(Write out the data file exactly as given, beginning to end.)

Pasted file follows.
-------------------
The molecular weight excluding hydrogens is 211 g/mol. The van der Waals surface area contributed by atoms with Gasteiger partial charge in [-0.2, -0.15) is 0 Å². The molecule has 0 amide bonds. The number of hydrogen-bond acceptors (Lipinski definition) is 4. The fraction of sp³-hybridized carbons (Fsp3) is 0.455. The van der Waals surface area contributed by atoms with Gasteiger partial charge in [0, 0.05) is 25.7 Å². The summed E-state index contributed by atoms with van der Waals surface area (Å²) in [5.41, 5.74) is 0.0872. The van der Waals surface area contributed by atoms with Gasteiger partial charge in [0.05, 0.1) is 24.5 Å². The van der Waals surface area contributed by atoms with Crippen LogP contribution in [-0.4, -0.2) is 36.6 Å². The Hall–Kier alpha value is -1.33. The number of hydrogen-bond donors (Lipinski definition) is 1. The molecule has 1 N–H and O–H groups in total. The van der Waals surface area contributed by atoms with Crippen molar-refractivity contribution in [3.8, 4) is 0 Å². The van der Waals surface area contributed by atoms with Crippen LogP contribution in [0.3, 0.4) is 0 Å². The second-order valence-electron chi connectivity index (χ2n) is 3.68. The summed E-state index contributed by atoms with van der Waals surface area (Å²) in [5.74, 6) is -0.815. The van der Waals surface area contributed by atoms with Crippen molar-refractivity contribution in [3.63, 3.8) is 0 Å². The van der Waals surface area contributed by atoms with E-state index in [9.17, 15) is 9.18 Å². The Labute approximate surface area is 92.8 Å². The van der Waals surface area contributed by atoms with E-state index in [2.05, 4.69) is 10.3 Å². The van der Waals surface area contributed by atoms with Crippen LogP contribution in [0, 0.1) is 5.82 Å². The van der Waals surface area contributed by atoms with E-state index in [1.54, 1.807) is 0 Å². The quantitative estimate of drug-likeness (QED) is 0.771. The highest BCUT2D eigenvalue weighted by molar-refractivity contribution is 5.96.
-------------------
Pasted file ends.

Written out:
The molecular weight excluding hydrogens is 211 g/mol. The van der Waals surface area contributed by atoms with Gasteiger partial charge in [-0.2, -0.15) is 0 Å². The molecule has 0 amide bonds. The number of hydrogen-bond acceptors (Lipinski definition) is 4. The fraction of sp³-hybridized carbons (Fsp3) is 0.455. The van der Waals surface area contributed by atoms with Gasteiger partial charge in [0, 0.05) is 25.7 Å². The summed E-state index contributed by atoms with van der Waals surface area (Å²) in [5.41, 5.74) is 0.0872. The van der Waals surface area contributed by atoms with Gasteiger partial charge in [0.05, 0.1) is 24.5 Å². The van der Waals surface area contributed by atoms with Crippen LogP contribution in [-0.4, -0.2) is 36.6 Å². The Hall–Kier alpha value is -1.33. The number of hydrogen-bond donors (Lipinski definition) is 1. The molecule has 1 N–H and O–H groups in total. The van der Waals surface area contributed by atoms with Crippen molar-refractivity contribution in [3.8, 4) is 0 Å². The van der Waals surface area contributed by atoms with Crippen LogP contribution in [0.3, 0.4) is 0 Å². The second-order valence-electron chi connectivity index (χ2n) is 3.68. The summed E-state index contributed by atoms with van der Waals surface area (Å²) in [5.74, 6) is -0.815. The van der Waals surface area contributed by atoms with Crippen molar-refractivity contribution in [3.63, 3.8) is 0 Å². The van der Waals surface area contributed by atoms with E-state index in [9.17, 15) is 9.18 Å². The Labute approximate surface area is 92.8 Å². The van der Waals surface area contributed by atoms with E-state index in [2.05, 4.69) is 10.3 Å². The van der Waals surface area contributed by atoms with Crippen LogP contribution in [0, 0.1) is 5.82 Å². The van der Waals surface area contributed by atoms with E-state index in [1.54, 1.807) is 0 Å². The quantitative estimate of drug-likeness (QED) is 0.771. The highest BCUT2D eigenvalue weighted by molar-refractivity contribution is 5.96.